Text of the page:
Real-time air traffic map courtesy FlightRadar24.com
Almost without fail, the question I get immediately following, “What do you do?” is, “Oh, so you work at the tower?” I’ve been a controller for nine years now, and no, I’ve never worked at a tower. I actually work in a big windowless building, nowhere near an airport. While the question irks some of us, it’s easy to see why it’s asked so often: The tower is one of the most recognizable landmarks of the flying experience. Of course the mainstream media almost never gets it right. Any time the news talks about ATC, we are referred to as the “controllers in the tower.” And the alternative misconception, that we are the crews on the ramp marshaling aircraft with the orange sticks, is no better. Let’s see if we can start clearing up just what we do as air traffic controllers.
ATC That You Can See
When you’re at an airport waiting for a flight, you can see all the hustle and bustle going on outside the windows – aircraft landing, departing and taxiing to and from the ramp. There are even other vehicles speeding about all the time. Every one of these is handled by people in the control tower. Even before your plane starts pushing back from the gate, the pilots are in contact with controllers, relaying information back and forth about their flight plan and taxi instructions to the runway.
Finally, with some patience, your pilots hear, “Cleared for takeoff.” The engines of your airplane roar to full power, you get pushed back in your seat, the rumble of the concrete suddenly becomes silky smooth and off you go. Everything beneath you becomes much smaller…and then what? It’s a big sky and the pilots have a flight plan, so they know where to go, right? Sixty years ago that may have been possible, but it is certainly not anymore. The airspace is far too busy and the airplanes far too fast for pilots to go it alone these days.
Continue reading Beyond the Tower: The Controllers That Guide You the Rest of the Way on NYCAviation.com
Vancouver’s unique tower dominates the airport skyline – Photo: Mal Muir | AirlineReporter.com
If you are a big AvGeek, then the chances are you have listed in on air traffic control (ATC) somehow. Be it onboard a United flight using their famous Channel 9, listening online using LiveATC, or through a scanner while plane spotting, it’s a familiar sound. But have you ever wondered what life is like from the other side of the microphone? Wouldn’t it be great to see what an airport looks like from the top of the tower, or what it is like to work inside an area control center? Recently Nav Canada gave me that exact opportunity at Vancouver International Airport (YVR) and I wanted to share.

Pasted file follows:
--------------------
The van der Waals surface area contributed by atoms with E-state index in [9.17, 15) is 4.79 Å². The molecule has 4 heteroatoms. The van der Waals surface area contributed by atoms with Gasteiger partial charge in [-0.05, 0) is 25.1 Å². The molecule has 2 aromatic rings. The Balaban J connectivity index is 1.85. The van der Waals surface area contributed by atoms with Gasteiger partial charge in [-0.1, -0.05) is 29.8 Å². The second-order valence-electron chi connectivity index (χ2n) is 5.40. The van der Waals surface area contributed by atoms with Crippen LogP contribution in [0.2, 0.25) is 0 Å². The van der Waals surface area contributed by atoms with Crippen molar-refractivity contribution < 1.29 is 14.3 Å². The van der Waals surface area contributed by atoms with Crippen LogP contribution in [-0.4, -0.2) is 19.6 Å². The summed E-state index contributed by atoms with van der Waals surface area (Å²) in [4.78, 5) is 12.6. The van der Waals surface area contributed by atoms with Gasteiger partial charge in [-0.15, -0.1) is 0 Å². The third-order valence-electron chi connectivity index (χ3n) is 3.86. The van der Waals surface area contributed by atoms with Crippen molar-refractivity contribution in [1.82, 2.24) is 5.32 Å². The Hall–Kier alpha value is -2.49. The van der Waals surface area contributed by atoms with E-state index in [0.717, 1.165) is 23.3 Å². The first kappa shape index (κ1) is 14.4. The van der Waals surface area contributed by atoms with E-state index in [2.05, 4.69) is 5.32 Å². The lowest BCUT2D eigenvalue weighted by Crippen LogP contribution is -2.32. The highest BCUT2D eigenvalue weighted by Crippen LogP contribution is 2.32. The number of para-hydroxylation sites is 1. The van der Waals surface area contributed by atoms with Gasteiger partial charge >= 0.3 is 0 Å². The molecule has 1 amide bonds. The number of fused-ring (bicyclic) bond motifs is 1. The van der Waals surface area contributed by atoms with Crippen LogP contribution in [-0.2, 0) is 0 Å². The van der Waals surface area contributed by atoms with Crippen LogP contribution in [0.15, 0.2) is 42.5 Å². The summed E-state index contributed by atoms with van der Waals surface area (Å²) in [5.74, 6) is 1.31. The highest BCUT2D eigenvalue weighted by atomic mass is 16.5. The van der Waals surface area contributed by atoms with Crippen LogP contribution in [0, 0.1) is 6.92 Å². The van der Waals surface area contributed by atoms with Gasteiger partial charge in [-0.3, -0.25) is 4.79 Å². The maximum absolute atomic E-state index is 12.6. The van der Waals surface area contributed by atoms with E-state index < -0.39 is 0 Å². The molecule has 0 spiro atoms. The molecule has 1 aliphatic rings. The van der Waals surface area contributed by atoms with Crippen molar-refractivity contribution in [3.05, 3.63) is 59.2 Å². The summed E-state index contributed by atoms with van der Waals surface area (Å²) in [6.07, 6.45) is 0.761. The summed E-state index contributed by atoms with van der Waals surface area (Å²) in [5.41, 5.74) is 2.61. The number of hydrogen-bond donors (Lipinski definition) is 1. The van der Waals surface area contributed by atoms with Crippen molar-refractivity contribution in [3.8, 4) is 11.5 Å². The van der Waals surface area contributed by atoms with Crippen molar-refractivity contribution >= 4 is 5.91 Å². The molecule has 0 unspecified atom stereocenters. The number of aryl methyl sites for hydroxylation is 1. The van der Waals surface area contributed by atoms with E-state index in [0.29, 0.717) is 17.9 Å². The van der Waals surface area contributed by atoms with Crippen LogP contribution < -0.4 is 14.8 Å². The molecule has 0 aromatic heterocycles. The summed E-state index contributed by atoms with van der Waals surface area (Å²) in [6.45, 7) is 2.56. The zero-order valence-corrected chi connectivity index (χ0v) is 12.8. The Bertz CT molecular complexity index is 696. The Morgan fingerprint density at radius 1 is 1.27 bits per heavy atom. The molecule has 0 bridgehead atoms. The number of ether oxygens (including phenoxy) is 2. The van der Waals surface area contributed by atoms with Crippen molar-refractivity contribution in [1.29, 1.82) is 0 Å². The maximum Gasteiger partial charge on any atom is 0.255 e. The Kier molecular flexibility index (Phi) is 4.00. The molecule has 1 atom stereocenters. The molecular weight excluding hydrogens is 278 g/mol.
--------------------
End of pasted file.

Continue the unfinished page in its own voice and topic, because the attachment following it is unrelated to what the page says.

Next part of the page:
Nav Canada, a not-for-profit private company, controls the airspace above Canada similar to the FAA in the United States. Vancouver Tower stands tall above the airport at around 140m tall (460ft) and has 360-degree views of the entire area. Although the day I visited the tower did not have the best weather (the cloud deck was really low, unfortunately) the view of the airport was still impressive. On a clear day, you can see all the way to the mountains north of the city (towards Grouse) or down to Victoria in the south. But I was more there for the view inside than the clouds and mountains outside.
Hello? Is anyone there?! (yea, I know this is not a shot of DCA, but let's pretend)
Being able to talk to the tower when you want to land at a large airport, just miles away from the nation’s capital, is a good thing. Not being able to talk to traffic control when two airliners are trying to land is not.
Early Wednesday morning, a United Airlines and an American Airlines flight were unable to reach the control tower at Ronald Reagan National Airport (DCA) in Washington DC. After the American flight aborted their landing and circled the airport, both landed while talking to a regional tower and announcing their actions to any other aircraft that might be in the area.
There was only one controller on duty and federal investigators are seeing if that controller might have fallen asleep. Since this happened between midnight and 1am, there wasn’t much traffic, but it is still an unsafe situation. Transportation Secretary Ray LaHood has asked the FAA to require two controllers be on duty at DCA in the future.
To learn more and get quotes from an airline pilot, United Airlines, the FAA and others, check out my story on AOL Travel News.